Equity & Diversity Opinion

Ten Steps in the Right Direction: How Feds Can Strengthen Public Education

By Daniel A. Domenech — May 03, 2012 4 min read
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Nothing is simple in the process of strengthening our national approach to public education. These ten steps, however, provide a framework for invigorating our schools and creating an environment for positive change.

1. Provide regulatory relief from No Child Left Behind.

The waiver process that the administration has implemented is no more than an exchange of old regulations for new ones. It replaces the depleted stimulus dollars with regulatory relief as the means to get states and districts to implement the administration’s policy. We certainly support accountability and the continued disaggregation of data for sub-groups of students, one of the few positive contributions of NCLB. We strongly support improving the lowest achieving schools, but at the same time we believe we must acknowledge the accomplishments of the vast majority of schools in America.

2. Allocate funds via formulas based on percentage of poverty.

We continue to object to the use of ESEA dollars for competitive grants. The intent of ESEA is to level the playing field relative to poverty. Since the beginning of the current recession, school systems have seen dramatic increases in the number of children eligible for free and reduced lunches. All eligible children should benefit from all available funds, not just those in “winner” states and districts.

3. Set goals, hold districts accountable for them, but allow the localities the freedom to determine how to implement them.

We are concerned about the growing intrusion of the federal government into state and local education issues. Any reduction in federal funds should be accompanied by a similar reduction in federal mandates. School systems should not be required to spend local and state funds to implement federal mandates.

Accountability for effectiveness is a state and local responsibility, as are compensation decisions. The required use of the very standardized tests that have been labeled as not valid and reliable by the administration in order to evaluate teachers and principals is creating chaos in states and school systems throughout the country.

Yes, student performance must be a key factor in the evaluation of teachers and administrators, but it must be left up to the states and localities to determine how, not forced upon them as a requirement for obtaining competitive federal dollars.

4. Fully fund and reauthorize the Rural Education Achievement Program Reauthorization Act (REAP) to maintain direct-to-district funding.

AASA played a pivotal role in the original adoption of this program. The needs of our rural schools are often overlooked and, due to a lack of capacity and staffing, they tend to fair poorly in a competitive grant environment. REAP is a dedicated source of funds that they sorely need.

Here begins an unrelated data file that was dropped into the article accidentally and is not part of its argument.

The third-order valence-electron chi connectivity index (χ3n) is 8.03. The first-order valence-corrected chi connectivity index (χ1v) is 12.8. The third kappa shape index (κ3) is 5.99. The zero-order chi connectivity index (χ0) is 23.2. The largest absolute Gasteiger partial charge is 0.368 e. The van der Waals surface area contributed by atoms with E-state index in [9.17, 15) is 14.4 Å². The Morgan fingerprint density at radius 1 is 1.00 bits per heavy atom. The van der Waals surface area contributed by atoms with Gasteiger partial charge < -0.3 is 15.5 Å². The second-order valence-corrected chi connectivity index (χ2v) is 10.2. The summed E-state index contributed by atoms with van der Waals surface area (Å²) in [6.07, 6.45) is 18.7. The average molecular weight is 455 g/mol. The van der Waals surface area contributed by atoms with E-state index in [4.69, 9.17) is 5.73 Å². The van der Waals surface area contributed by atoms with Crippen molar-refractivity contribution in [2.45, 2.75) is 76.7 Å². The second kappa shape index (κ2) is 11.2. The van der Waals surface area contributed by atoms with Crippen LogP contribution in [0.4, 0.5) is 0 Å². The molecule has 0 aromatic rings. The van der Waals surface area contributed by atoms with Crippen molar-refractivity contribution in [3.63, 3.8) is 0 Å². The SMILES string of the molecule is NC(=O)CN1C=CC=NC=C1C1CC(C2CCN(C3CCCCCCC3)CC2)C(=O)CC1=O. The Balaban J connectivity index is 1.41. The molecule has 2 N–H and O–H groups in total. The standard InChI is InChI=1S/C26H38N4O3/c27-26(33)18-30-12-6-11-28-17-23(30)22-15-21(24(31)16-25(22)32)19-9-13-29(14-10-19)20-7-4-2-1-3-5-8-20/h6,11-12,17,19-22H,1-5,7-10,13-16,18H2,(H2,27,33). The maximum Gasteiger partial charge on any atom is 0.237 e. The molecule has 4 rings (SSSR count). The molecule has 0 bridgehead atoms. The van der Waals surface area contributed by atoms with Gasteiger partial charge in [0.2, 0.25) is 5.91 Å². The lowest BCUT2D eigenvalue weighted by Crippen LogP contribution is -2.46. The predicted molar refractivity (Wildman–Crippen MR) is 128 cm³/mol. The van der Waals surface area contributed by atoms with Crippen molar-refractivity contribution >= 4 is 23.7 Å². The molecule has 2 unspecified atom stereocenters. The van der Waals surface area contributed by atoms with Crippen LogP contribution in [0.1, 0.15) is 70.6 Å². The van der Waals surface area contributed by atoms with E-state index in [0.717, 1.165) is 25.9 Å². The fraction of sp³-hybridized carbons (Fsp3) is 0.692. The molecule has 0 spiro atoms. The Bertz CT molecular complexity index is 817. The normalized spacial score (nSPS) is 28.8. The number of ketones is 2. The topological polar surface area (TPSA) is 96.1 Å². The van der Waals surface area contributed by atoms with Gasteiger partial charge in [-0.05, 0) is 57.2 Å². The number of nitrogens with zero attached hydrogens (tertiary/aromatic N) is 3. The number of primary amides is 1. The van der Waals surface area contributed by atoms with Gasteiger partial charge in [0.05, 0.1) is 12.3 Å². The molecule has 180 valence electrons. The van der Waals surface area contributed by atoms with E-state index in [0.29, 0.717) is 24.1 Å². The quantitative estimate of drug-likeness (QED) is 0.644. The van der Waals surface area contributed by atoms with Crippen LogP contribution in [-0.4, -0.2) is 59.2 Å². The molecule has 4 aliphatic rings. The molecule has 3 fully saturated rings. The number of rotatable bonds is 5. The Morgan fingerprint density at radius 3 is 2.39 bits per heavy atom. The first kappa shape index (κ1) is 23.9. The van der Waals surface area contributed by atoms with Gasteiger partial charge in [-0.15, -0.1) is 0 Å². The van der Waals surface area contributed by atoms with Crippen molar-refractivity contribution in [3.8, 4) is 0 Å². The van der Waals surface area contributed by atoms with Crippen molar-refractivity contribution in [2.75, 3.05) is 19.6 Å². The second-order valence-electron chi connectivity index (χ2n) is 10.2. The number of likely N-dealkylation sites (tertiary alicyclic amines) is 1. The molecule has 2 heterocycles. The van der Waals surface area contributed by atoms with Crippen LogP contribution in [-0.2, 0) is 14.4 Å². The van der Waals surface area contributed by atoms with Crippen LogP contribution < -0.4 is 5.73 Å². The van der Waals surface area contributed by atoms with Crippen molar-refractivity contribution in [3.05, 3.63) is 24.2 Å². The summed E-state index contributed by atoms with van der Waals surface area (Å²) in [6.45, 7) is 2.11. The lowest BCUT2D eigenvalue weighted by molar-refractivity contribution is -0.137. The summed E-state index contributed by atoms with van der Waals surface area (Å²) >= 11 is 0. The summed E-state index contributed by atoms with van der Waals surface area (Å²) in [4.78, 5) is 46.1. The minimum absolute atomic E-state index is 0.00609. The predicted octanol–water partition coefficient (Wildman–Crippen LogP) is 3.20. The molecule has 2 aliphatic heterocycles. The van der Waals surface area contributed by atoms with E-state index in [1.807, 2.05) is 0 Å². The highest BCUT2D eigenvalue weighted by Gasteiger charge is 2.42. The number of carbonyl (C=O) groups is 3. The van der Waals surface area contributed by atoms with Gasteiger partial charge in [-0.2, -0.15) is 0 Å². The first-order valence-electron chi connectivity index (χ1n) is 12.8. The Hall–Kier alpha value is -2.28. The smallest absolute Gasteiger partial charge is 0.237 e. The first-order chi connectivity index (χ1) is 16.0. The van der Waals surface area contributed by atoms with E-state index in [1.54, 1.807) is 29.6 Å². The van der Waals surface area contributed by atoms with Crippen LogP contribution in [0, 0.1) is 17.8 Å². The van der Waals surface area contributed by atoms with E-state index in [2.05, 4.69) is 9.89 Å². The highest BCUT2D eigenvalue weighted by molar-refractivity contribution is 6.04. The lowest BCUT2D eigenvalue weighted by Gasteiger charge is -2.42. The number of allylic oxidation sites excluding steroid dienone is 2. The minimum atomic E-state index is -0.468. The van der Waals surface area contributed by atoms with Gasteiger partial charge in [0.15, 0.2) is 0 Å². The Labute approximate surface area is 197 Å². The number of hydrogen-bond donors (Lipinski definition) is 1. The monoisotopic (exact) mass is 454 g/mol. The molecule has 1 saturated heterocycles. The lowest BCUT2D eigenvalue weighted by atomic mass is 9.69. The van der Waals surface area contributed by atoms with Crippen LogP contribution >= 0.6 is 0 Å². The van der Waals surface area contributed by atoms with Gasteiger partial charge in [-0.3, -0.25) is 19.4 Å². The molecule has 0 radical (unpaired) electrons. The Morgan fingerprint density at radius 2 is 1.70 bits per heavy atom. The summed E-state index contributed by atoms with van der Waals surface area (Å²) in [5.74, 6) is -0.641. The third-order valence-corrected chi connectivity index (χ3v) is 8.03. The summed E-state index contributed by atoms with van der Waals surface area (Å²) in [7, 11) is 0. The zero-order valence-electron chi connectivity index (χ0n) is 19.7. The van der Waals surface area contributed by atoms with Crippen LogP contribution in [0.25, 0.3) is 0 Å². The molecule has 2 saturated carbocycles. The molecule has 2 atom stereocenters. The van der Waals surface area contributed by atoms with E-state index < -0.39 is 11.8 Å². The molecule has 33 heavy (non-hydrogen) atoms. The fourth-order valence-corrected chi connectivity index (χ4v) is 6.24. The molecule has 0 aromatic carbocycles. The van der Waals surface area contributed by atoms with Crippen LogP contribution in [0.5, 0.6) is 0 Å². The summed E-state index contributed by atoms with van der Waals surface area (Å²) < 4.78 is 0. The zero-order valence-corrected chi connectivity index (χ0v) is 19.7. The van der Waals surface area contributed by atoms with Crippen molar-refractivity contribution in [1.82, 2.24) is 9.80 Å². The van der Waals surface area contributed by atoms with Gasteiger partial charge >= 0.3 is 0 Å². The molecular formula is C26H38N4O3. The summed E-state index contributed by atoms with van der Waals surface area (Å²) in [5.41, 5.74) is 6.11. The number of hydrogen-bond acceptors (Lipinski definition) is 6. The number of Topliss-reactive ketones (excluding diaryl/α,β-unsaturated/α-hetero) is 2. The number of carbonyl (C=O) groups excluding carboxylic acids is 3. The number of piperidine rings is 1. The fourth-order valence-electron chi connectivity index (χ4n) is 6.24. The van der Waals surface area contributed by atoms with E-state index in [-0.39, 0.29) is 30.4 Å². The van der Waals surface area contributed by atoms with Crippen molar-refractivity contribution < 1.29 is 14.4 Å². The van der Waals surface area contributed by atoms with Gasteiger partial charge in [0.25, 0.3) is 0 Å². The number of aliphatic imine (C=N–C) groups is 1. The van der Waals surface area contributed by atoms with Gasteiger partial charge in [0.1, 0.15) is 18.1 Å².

5. Continue to support the Common Core and state-developed standards.

In a globally competitive world we cannot go against countries that have a set of national standards while we have a set of fifty standards. It is also difficult to assess our progress as a nation with fifty sets of tests whose results do not align well with the closest instrument we have to a national test, the National Assessment for Educational Progress.

6. Separate assessment for purposes of accountability from assessment for the purpose of informing instruction.

A random sample of the nation, a la NAEP, would do for purposes of accountability with reduced costs and less intrusion on instruction and the number of children and subjects tested.

7. State interventions should concentrate on building capacity and focus on a broad range of evidence and practice- based turn-around models.

Current requirements take judgment out of the hands of local administrators and force them to engage in the whole-scale removal of teachers and principals. We must stop the negative rhetoric that blankets all public schools and focus on the schools that need fixing. In that regard

8. Provide full funding of IDEA

AASA continues to advocate for full funding at the forty percent of the national average per-pupil expenditure and for allowing school districts to reduce local effort by up to one hundred percent of federal funding decreases.

9. Provide federal funding to address non-school barriers to student achievement

Wrap around programs continue to be essential to the education of the total child, and we support high quality childcare programs and tax incentives for employers to provide support for child care and after-school care. The Children’s Health Insurance Program (CHIP) should be continued and schools should be permitted to claim reimbursement from Medicaid.

10. The funding cap for E-Rate should be raised to meet demand.

We oppose vouchers and federal funding for non-public schools.

We will continue to be strong advocates on behalf of our public schools and work with both houses of Congress. We like much of what is contained in the reauthorization bills that have emerged in the House and Senate and hope that much of it will remain when ESEA is reauthorized.

School leaders, tell us what you think by commenting below. How would these tenets change education for children in your district?

Views expressed in this post are strictly those of the author and do not reflect the endorsement of the Learning First Alliance or any of its members.
The opinions expressed in Transforming Learning are strictly those of the author(s) and do not reflect the opinions or endorsement of Editorial Projects in Education, or any of its publications.